British businesses know the value of workplace health but remain reluctant to invest due to a gap in guidance and a lack of incentives, according to a new report out today.
Norwich Union Healthcare’s latest ‘Health of the Workplace’ report found that two thirds of businesses believe that employee wellbeing has a direct impact on the productivity levels of their workforce. However a third of employers don’t invest more due to a lack of Government incentives and a quarter don’t know where to access occupational health information – this rose to 43% among small businesses.
The report shows that the type of incentive needed varies according to company size. Subsidised occupational healthcare would encourage small and medium-sized companies to implement rehabilitation schemes for their staff, followed by tax incentives for small companies and better partnerships with the NHS for medium sized companies. Better NHS relationships and legislation, followed by tax incentives, would encourage large companies.
Employers, employees and GPs were surveyed for the report, which examines why workplace health continues to challenge businesses. Sickness absence remains companies’ most pressing workplace health concern, followed by ageing workforces for large companies and a perceived lack of Government support and incentives for small and medium-sized businesses.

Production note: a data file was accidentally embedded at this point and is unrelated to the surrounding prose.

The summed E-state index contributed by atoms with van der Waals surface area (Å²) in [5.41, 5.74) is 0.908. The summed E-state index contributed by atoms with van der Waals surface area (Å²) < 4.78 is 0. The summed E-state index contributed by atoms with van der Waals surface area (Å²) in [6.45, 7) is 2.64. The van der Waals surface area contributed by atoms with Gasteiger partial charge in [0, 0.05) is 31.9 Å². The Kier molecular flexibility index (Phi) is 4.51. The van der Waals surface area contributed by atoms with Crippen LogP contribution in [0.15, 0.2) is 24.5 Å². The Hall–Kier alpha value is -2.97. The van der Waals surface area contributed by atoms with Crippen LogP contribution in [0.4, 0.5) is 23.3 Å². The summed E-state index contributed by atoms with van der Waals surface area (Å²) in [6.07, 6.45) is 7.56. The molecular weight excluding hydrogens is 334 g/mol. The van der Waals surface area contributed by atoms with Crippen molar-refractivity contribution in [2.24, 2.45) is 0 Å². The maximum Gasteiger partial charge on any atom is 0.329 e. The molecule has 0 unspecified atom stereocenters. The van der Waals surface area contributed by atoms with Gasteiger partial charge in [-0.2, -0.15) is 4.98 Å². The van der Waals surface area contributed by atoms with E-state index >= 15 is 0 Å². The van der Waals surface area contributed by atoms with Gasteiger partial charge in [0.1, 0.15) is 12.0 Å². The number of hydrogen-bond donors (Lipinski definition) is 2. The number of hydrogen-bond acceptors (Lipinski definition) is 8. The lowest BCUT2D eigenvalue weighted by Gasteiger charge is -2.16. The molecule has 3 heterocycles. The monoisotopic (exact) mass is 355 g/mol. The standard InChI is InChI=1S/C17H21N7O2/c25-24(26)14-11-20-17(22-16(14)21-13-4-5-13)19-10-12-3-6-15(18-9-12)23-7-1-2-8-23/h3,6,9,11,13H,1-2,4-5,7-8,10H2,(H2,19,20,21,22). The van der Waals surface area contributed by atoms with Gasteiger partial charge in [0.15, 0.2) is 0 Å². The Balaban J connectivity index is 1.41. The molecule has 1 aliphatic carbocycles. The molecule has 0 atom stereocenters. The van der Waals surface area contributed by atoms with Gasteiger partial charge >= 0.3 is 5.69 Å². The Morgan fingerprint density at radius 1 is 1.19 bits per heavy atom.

Dr Douglas Wright, Norwich Union Healthcare, comments: “Our report reveals a real guidance gap in employers’ approach to workplace health. Companies know the value of workplace health but many are unaware of the services already available to them and believe that more financial incentives are needed to encourage a better approach to occupational health. It is important to bridge that gap, embed the enthusiasm that exists on all sides on occupational health and move towards putting workable solutions in place.”
John Wright, Chairman of the Federation of Small Businesses, explains why Britain’s 4.5 million small businesses feel especially unsupported: “Britain’s economy has encouraged an entrepreneurial spirit in the UK in recent years, which means that there are more small businesses than ever. However these businesses do not have the benefit of large HR departments in charge of workplace health and need more support on this front. There is belief that if the Government becomes more proactive in terms of providing financial incentives to small businesses, their occupational health offering would improve.”